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. Last Updated: 07/27/2016

Magnate Says Art Trove Will Go to State

Itar-TassShvydkoi greeting Vishnevskaya at a news conference Tuesday to discuss the return of Rostropovich's art collection.
Billionaire Alisher Usmanov, who paid well over $40 million to stop Mstislav Rostropovich's art collection from being sold abroad, said Tuesday that he would donate the artworks to the Russian government.

"Firmly and irreversibly, it will belong to the state," Usmanov said on state television. "In this case I have no sense of being the owner. I think we will find some way to accommodate ... this [art] in our motherland."

The collection of the late cellist and conductor Rostropovich and his wife, Galina Vishnevsakaya, was to go up for auction Tuesday in London in one of the art market's most anticipated events of the year.

With 450 or so pieces, including porcelain and paintings by artists such as Ilya Repin, the collection was expected to fetch from $25 million to $40 million -- or even more, given the current high level of interest in Russian art.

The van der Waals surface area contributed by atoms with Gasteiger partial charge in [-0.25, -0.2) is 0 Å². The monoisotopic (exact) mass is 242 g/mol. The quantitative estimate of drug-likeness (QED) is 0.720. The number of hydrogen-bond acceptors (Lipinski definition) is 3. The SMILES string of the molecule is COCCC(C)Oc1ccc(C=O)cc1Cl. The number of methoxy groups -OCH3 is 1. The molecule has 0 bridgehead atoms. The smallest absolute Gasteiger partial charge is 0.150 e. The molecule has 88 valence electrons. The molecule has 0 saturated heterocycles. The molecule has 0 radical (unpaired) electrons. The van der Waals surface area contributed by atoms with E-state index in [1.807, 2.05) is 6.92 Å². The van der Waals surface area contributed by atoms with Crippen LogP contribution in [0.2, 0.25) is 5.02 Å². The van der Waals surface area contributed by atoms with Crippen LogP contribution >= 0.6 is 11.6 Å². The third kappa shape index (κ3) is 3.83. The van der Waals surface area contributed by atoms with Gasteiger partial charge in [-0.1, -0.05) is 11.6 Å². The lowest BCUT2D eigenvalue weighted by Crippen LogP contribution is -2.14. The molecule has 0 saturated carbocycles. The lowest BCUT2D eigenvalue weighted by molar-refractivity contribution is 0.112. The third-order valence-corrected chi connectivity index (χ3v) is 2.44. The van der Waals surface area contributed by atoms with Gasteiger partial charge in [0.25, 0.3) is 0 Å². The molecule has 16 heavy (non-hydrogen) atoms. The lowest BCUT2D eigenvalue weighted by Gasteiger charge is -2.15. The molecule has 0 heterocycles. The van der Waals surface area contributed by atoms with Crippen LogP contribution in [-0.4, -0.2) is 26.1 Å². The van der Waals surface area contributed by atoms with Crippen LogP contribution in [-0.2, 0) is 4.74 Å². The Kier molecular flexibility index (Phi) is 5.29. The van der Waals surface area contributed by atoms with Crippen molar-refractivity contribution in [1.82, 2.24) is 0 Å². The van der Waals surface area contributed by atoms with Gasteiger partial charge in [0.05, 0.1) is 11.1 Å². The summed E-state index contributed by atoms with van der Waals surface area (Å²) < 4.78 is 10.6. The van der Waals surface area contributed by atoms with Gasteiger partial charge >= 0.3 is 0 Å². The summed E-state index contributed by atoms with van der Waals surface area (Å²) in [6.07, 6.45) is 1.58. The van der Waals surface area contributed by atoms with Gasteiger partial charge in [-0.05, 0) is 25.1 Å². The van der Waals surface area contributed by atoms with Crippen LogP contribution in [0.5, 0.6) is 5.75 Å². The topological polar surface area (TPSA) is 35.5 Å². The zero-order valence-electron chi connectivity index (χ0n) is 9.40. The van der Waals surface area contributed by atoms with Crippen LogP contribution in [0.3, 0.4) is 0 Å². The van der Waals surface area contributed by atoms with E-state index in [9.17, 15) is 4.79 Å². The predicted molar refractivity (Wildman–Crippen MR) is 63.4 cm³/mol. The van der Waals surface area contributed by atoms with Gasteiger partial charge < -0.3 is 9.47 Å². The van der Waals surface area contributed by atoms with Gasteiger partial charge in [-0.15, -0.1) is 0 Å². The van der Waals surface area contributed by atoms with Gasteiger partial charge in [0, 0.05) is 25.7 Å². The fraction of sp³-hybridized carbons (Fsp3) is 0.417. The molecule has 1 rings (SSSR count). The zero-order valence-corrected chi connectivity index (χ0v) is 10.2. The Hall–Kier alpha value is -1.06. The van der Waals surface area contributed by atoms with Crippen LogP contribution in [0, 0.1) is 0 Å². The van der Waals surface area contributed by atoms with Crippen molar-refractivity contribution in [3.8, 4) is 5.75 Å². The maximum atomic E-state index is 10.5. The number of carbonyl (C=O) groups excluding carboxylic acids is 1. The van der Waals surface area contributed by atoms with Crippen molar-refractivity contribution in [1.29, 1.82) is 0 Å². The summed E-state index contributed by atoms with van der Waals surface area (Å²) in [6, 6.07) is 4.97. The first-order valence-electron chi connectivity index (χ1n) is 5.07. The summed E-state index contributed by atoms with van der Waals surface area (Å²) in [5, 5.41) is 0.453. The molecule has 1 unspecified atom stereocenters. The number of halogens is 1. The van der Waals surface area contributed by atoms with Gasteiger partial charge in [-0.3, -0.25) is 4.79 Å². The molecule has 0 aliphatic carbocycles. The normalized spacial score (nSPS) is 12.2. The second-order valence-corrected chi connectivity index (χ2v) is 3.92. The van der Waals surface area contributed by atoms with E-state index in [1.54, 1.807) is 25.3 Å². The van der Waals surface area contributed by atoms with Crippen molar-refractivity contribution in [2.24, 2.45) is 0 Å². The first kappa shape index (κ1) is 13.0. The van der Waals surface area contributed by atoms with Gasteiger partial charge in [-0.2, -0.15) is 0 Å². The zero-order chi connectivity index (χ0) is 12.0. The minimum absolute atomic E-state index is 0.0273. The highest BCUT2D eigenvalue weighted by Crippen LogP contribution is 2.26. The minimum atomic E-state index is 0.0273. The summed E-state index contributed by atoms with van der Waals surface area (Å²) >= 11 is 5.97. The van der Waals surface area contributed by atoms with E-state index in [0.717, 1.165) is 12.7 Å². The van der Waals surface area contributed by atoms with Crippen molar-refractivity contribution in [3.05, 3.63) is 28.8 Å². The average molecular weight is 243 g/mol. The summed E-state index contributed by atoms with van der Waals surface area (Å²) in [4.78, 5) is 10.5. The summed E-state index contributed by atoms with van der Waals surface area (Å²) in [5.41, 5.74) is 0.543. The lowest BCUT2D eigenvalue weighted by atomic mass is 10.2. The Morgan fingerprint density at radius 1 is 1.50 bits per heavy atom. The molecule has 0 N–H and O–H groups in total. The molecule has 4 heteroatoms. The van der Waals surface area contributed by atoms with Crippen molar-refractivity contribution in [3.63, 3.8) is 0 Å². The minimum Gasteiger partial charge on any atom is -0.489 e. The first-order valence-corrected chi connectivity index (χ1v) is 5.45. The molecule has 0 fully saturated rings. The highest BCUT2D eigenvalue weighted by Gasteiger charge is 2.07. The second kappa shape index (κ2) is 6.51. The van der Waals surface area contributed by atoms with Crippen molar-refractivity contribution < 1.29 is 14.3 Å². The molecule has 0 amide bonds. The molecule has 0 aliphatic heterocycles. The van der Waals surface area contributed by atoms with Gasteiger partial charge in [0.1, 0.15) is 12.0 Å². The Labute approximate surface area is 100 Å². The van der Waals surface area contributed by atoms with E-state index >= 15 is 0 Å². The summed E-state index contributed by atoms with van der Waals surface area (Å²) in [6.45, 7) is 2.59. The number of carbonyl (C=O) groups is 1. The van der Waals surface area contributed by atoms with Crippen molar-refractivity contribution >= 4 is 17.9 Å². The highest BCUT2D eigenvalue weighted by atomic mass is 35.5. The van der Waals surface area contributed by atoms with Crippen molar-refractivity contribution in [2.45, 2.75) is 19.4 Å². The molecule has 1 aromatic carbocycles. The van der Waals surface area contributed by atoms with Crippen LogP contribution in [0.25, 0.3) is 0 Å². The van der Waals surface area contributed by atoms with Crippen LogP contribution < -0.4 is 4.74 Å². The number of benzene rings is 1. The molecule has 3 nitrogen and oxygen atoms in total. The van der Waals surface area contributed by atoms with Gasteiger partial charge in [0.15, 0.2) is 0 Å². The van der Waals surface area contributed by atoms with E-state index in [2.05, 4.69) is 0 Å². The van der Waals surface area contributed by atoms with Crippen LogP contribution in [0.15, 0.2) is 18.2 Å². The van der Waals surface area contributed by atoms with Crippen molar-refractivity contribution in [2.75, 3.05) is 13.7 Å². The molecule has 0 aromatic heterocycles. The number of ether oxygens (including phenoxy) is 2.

Sotheby's canceled the auction Monday, however, after the entire collection was bought by Usmanov. Sotheby's said he paid "substantially higher" than the $40 million price tag for the collection.

Russia's top culture official, Mikhail Shvydkoi, said at a news conference in Moscow that Usmanov offered to pay 25 percent to 30 percent more than the pre-auction estimated prices.

He also said his agency had "presented some guarantees to Sotheby's that this transaction would be in the interest of the Russian Federation."

He did not elaborate on the guarantees, but said the Russian government itself did not try to buy the collection because it did not have sufficient funds.

Vishnevskaya has said that, before her husband's death, the couple decided to sell some of the collection to help support their charitable foundations.

She said Tuesday that she decided to sell it entirely because its upkeep and insurance was too costly.

Reuters, AP